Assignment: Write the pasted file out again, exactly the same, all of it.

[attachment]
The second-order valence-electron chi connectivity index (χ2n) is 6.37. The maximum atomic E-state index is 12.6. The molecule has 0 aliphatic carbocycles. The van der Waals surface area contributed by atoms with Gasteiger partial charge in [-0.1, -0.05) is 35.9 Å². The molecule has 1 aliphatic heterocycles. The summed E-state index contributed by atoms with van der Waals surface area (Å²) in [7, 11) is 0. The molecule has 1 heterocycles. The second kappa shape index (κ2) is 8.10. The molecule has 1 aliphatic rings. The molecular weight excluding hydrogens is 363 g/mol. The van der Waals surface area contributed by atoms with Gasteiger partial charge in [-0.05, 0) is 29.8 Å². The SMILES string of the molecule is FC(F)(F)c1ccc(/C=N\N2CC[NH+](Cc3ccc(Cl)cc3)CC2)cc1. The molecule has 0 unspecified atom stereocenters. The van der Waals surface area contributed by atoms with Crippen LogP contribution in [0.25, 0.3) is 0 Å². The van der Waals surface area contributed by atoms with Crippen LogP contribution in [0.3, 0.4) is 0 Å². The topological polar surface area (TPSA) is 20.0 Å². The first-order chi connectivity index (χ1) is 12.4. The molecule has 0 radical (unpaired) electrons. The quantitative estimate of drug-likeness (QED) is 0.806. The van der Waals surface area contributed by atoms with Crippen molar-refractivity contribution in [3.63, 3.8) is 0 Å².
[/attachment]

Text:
The second-order valence-electron chi connectivity index (χ2n) is 6.37. The maximum atomic E-state index is 12.6. The molecule has 0 aliphatic carbocycles. The van der Waals surface area contributed by atoms with Gasteiger partial charge in [-0.1, -0.05) is 35.9 Å². The molecule has 1 aliphatic heterocycles. The summed E-state index contributed by atoms with van der Waals surface area (Å²) in [7, 11) is 0. The molecule has 1 heterocycles. The second kappa shape index (κ2) is 8.10. The molecule has 1 aliphatic rings. The molecular weight excluding hydrogens is 363 g/mol. The van der Waals surface area contributed by atoms with Gasteiger partial charge in [-0.05, 0) is 29.8 Å². The SMILES string of the molecule is FC(F)(F)c1ccc(/C=N\N2CC[NH+](Cc3ccc(Cl)cc3)CC2)cc1. The molecule has 0 unspecified atom stereocenters. The van der Waals surface area contributed by atoms with Crippen LogP contribution in [0.25, 0.3) is 0 Å². The van der Waals surface area contributed by atoms with Crippen LogP contribution in [0.3, 0.4) is 0 Å². The topological polar surface area (TPSA) is 20.0 Å². The first-order chi connectivity index (χ1) is 12.4. The molecule has 0 radical (unpaired) electrons. The quantitative estimate of drug-likeness (QED) is 0.806. The van der Waals surface area contributed by atoms with Crippen molar-refractivity contribution in [3.63, 3.8) is 0 Å².